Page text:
There’s no doubt that 2016 has been hard on pop culture icons. We’ve lost dozens of recognizable names, many of them still vibrant and working in their careers. The year is not yet finished, and, neither, apparently, is the string of deaths being visited on our pop culture stars.
In just the last week, we’ve lost pop star George Michael and actress Carrie Fisher. Both died of heart failure. Although we don’t know that either star had sleep apnea, it is possible that both of them had the condition, which contributed to their heart failure.
Weight Gain, Drug Use, and Sleep Apnea
Both George Michael and Carrie Fisher had difficulty dealing with their fame. One problem they experienced was drug use. They also both experienced weight gain at different points in their careers.
Drug use can contribute to sleep apnea because, like alcohol use, it causes the supporting tissues of the airway to relax. This causes the airway to collapse, cutting off the supply of air. Obesity can have a similar impact. With extra weight on the neck, it takes more effort to maintain an open airway. The tongue can also get fatter, which makes it more likely to block the airway.
Carrie Fisher was well acquainted with the combined risk of drugs and sleep apnea. She wrote in her memoir Wishful Drinking that she had a friend pass away from sleep apnea and drugs in her bed.
Tooth Loss and Sleep Apnea Risk
Carrie Fisher had an additional risk factor: she wore dentures. She had long ago lost her teeth related to her drug use. Although it’s a good idea for people to remove dentures at night while sleeping to protect themselves against potential risks ranging from pneumonia to accidentally swallowing dentures, it doesn’t help sleep apnea.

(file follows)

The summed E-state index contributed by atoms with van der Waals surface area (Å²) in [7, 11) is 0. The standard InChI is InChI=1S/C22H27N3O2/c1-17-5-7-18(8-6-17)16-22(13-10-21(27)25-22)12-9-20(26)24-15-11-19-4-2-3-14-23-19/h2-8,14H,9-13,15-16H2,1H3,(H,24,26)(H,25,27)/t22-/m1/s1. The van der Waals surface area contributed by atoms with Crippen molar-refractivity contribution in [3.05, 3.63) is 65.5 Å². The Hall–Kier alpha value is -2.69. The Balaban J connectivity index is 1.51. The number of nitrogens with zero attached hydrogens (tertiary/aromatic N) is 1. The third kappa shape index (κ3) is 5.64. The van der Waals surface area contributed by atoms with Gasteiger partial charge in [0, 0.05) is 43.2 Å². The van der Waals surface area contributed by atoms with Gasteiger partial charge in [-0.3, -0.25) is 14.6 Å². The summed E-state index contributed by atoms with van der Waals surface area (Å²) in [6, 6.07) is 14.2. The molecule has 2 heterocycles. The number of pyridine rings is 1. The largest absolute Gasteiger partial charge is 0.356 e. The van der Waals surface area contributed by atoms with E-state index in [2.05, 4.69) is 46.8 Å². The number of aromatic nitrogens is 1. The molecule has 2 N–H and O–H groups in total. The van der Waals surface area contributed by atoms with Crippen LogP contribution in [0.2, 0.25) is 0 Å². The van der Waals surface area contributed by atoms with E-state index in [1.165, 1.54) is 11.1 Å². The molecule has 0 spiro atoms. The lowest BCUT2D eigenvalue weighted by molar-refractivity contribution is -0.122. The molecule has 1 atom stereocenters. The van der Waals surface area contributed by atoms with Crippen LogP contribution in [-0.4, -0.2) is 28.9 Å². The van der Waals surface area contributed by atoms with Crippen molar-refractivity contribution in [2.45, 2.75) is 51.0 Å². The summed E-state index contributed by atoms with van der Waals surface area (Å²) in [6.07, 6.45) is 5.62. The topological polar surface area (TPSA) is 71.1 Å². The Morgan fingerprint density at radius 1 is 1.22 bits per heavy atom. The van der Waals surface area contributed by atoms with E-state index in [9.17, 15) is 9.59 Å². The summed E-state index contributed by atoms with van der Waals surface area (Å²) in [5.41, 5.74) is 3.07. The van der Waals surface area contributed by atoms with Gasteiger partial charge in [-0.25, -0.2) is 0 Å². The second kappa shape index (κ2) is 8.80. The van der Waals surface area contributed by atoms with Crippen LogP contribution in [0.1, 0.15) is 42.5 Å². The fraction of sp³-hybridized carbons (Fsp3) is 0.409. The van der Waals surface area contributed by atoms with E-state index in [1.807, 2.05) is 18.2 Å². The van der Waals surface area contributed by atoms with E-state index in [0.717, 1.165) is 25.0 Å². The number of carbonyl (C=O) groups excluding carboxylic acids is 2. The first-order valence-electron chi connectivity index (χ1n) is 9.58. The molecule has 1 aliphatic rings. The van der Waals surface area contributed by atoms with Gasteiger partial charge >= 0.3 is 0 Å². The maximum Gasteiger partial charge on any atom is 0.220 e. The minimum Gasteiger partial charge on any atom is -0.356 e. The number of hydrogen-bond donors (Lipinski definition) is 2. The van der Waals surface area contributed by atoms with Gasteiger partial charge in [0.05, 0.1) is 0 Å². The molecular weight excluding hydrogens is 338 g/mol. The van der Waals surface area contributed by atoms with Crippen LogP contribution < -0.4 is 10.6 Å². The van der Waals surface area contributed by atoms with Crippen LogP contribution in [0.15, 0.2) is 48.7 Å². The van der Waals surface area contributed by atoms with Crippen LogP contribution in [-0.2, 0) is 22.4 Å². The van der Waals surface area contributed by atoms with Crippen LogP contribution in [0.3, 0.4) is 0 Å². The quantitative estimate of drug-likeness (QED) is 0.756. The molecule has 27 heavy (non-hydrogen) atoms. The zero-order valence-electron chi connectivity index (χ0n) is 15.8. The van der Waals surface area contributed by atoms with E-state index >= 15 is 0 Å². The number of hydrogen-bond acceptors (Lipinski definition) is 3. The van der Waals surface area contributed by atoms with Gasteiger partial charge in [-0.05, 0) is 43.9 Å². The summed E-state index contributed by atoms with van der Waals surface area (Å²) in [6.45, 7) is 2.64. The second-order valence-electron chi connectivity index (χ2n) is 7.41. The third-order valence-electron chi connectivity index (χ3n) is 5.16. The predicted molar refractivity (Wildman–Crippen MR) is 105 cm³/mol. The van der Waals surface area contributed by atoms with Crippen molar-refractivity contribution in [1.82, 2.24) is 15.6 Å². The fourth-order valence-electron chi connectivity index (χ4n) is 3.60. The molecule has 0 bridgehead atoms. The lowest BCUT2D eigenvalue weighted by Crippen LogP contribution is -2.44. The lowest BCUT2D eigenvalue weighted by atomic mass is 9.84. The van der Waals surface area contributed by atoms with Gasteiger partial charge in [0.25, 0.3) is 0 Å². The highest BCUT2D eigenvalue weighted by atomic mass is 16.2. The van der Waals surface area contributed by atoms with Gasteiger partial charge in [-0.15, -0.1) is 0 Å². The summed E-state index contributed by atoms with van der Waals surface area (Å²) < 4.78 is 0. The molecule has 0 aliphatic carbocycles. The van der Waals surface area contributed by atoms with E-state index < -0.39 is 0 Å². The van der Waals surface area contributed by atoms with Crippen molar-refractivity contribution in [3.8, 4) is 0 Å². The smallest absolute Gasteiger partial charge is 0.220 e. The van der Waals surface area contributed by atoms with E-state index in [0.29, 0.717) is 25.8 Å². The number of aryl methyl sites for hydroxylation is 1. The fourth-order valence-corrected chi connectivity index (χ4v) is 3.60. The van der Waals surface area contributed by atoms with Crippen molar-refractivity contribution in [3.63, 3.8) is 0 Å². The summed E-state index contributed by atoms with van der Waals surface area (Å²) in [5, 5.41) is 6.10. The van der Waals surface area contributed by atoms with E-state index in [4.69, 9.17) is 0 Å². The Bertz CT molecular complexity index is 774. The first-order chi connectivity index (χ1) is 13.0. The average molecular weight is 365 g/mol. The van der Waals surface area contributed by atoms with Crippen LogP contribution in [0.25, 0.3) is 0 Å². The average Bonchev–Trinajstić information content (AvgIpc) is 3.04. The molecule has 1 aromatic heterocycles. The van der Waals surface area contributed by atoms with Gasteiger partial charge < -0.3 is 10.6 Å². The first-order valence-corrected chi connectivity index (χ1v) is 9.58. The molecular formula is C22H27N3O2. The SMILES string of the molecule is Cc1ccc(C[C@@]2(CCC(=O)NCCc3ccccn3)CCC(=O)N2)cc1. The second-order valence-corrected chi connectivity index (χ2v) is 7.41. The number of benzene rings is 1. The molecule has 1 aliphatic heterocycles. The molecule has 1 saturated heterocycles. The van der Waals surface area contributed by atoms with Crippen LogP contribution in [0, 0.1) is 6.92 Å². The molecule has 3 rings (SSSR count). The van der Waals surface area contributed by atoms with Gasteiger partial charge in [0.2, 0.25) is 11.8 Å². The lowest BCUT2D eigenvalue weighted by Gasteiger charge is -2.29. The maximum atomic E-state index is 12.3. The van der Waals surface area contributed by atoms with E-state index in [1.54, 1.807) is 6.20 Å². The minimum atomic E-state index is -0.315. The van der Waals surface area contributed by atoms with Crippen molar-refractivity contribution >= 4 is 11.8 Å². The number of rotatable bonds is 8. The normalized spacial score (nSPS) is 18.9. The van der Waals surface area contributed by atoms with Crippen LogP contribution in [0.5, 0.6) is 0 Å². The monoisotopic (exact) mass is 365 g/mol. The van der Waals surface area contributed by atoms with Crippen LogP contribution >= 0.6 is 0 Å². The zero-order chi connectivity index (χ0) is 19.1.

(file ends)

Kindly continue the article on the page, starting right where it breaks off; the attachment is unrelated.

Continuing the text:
Your teeth are part of the support structure for your airway–they’re what holds your jaw in position, right?–and if you don’t have teeth or tooth replacement structures, your airway may be more likely to collapse.
Most People with Heart Failure Have Sleep Apnea
With no real evidence that either of these stars had sleep apnea, why are we linking them with the condition? It’s just statistics.
Most people with heart failure have sleep apnea. Low-end estimates say about 50-70% of people who are treated for heart failure have sleep apnea. Actual testing of patients puts the rates much higher, over 80 or even 90%. The truth is that sleep apnea is a killer, and that heart failure is one of its most common weapons.
As sad as we are to see these icons go, we hope that our friends and family in Omaha take this lesson seriously: if you suspect sleep apnea, get tested. Even if you have no direct evidence, please get tested.
If you are looking for more information about sleep apnea testing in Omaha, please call (402) 493-4175 today for an appointment with an Omaha sleep dentist.